"Information Resources on Swine in Biomedical Research" notes that pig hearts share the following features with those of human beings: they have four chambers, two for poorly oxygenated blood and two for oxygenated blood and are approximately the same size in both species for an individual of similar weight. Both species have a vaso vasorum and the blood supply to the heart in both is dominated by the right artery.
Pig bodies also handle fats in a similar way to human bodies, which is important as fatty plaques are a contributor to heart disease in both species. This makes them an excellent model for studying coronary heart disease in human beings.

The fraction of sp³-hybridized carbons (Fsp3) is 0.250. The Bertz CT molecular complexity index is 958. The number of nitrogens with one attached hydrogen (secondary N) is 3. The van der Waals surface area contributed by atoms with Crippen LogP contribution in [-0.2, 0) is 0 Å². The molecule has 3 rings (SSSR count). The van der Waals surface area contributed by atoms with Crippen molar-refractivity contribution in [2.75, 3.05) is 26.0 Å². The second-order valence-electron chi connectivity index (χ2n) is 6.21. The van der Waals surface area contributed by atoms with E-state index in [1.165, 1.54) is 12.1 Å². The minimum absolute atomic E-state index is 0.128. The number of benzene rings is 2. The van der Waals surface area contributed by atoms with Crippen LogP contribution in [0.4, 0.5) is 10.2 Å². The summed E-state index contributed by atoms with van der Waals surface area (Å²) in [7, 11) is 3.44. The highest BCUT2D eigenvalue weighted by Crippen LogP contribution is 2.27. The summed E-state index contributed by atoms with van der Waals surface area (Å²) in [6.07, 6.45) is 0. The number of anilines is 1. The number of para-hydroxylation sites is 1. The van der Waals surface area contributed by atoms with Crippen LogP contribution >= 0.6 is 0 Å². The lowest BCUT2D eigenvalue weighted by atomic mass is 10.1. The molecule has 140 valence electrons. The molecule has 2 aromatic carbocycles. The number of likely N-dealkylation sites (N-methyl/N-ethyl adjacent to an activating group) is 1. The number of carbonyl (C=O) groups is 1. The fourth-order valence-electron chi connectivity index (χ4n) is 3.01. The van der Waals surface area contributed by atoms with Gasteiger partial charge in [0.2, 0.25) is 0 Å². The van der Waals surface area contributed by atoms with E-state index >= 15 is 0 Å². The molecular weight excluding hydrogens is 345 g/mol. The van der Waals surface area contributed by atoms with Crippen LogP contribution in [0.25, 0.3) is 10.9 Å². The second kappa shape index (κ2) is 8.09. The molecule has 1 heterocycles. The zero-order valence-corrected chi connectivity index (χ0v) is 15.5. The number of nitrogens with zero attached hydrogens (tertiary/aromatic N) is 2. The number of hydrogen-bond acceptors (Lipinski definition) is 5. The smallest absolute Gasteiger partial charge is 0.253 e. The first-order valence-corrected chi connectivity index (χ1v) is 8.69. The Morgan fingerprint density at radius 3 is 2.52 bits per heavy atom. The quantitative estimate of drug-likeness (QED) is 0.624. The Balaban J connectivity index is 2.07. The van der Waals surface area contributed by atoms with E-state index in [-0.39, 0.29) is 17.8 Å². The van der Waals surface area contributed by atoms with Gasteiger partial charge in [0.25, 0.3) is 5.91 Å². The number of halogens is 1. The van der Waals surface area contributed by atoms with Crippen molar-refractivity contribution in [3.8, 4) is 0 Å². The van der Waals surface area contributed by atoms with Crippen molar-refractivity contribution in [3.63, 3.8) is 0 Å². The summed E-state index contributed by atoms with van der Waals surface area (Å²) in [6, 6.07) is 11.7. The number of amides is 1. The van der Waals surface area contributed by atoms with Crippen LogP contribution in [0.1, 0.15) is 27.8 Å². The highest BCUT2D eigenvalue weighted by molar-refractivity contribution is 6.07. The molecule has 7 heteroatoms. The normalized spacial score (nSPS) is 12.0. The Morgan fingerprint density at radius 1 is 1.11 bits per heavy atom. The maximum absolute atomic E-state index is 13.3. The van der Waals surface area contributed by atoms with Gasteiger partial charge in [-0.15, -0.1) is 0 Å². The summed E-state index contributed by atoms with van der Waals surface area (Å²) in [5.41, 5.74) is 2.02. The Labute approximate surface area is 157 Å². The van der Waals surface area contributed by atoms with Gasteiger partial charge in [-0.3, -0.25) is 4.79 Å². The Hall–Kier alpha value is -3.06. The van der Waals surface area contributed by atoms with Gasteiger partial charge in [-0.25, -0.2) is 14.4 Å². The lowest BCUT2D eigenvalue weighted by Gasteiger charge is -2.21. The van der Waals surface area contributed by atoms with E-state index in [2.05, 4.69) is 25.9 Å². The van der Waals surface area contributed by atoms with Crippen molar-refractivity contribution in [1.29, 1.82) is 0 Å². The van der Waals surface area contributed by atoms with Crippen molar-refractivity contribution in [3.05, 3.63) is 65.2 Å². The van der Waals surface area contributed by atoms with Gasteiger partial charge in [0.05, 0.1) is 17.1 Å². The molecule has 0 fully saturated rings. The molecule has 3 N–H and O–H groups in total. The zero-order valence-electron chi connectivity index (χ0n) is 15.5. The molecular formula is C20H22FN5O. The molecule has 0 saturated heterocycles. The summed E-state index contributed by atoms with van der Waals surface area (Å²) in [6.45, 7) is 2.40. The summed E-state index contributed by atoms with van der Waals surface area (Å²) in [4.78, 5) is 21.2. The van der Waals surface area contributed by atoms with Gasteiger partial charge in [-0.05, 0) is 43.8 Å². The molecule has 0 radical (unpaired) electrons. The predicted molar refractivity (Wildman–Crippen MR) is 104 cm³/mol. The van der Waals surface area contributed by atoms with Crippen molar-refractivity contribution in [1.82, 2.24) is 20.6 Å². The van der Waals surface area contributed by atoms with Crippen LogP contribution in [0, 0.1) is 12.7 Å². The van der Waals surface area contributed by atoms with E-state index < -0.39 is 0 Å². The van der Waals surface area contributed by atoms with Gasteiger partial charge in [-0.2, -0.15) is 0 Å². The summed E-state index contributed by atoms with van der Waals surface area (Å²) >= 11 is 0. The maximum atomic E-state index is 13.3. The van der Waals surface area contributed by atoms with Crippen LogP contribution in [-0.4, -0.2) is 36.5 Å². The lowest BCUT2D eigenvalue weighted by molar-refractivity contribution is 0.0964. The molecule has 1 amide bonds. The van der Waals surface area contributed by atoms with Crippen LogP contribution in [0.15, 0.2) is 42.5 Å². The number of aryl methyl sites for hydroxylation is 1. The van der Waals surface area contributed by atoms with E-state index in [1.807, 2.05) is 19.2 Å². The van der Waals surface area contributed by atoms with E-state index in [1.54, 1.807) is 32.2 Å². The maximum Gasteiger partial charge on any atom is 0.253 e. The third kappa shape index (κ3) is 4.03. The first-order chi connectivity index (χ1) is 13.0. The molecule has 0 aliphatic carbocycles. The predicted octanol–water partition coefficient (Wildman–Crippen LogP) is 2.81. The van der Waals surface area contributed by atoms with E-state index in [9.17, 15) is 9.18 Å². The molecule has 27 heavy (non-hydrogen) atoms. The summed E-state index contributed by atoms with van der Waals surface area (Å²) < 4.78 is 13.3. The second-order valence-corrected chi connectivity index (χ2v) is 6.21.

Pig hearts are not exactly the same as human hearts. The fetal pig dissection guide highlights one notable difference: pigs have a large vessel to the rear of the heart from which blood from both the heart and the left chest wall is drained. In human hearts, there is a vessel called the azygous vein that supports the left cardinal vein in draining blood from the heart. Pigs do not have an azygous vein, and consequently, their cardinal vein is very large and drains blood not only from the heart but from the chest itself.
As noted in Simon J. Crick's paper, pig hearts also differ from human hearts in shape, texture and the angle of the blood vessels. Human hearts have a rectangular profile, while pig hearts have more of a rounded "heart" shape. Pig heart muscle is coarser and more friable; pigs also have two fewer orifices in their left atrium than human beings.